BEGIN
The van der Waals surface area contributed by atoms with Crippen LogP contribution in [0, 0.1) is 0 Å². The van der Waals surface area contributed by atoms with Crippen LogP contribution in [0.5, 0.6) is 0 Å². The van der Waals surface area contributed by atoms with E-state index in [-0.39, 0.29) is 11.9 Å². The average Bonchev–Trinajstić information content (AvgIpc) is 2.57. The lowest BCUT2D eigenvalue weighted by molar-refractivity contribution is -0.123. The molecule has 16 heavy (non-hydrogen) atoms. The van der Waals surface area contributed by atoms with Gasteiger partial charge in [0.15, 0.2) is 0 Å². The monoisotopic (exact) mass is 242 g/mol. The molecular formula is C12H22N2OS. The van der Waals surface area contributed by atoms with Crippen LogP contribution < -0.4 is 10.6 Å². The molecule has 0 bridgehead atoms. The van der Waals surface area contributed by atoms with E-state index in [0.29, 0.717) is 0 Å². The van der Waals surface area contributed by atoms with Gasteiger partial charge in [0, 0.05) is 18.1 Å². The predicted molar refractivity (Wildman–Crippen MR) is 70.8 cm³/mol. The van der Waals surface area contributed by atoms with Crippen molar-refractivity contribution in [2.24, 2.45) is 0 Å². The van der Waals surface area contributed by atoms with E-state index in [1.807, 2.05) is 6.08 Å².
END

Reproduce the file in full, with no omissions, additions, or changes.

The van der Waals surface area contributed by atoms with Crippen LogP contribution in [0, 0.1) is 0 Å². The van der Waals surface area contributed by atoms with Crippen LogP contribution in [0.5, 0.6) is 0 Å². The van der Waals surface area contributed by atoms with E-state index in [-0.39, 0.29) is 11.9 Å². The average Bonchev–Trinajstić information content (AvgIpc) is 2.57. The lowest BCUT2D eigenvalue weighted by molar-refractivity contribution is -0.123. The molecule has 16 heavy (non-hydrogen) atoms. The van der Waals surface area contributed by atoms with Gasteiger partial charge in [0.15, 0.2) is 0 Å². The monoisotopic (exact) mass is 242 g/mol. The molecular formula is C12H22N2OS. The van der Waals surface area contributed by atoms with Crippen LogP contribution < -0.4 is 10.6 Å². The molecule has 0 bridgehead atoms. The van der Waals surface area contributed by atoms with E-state index in [0.29, 0.717) is 0 Å². The van der Waals surface area contributed by atoms with Gasteiger partial charge in [0, 0.05) is 18.1 Å². The predicted molar refractivity (Wildman–Crippen MR) is 70.8 cm³/mol. The van der Waals surface area contributed by atoms with Crippen molar-refractivity contribution in [2.24, 2.45) is 0 Å². The van der Waals surface area contributed by atoms with E-state index in [1.807, 2.05) is 6.08 Å².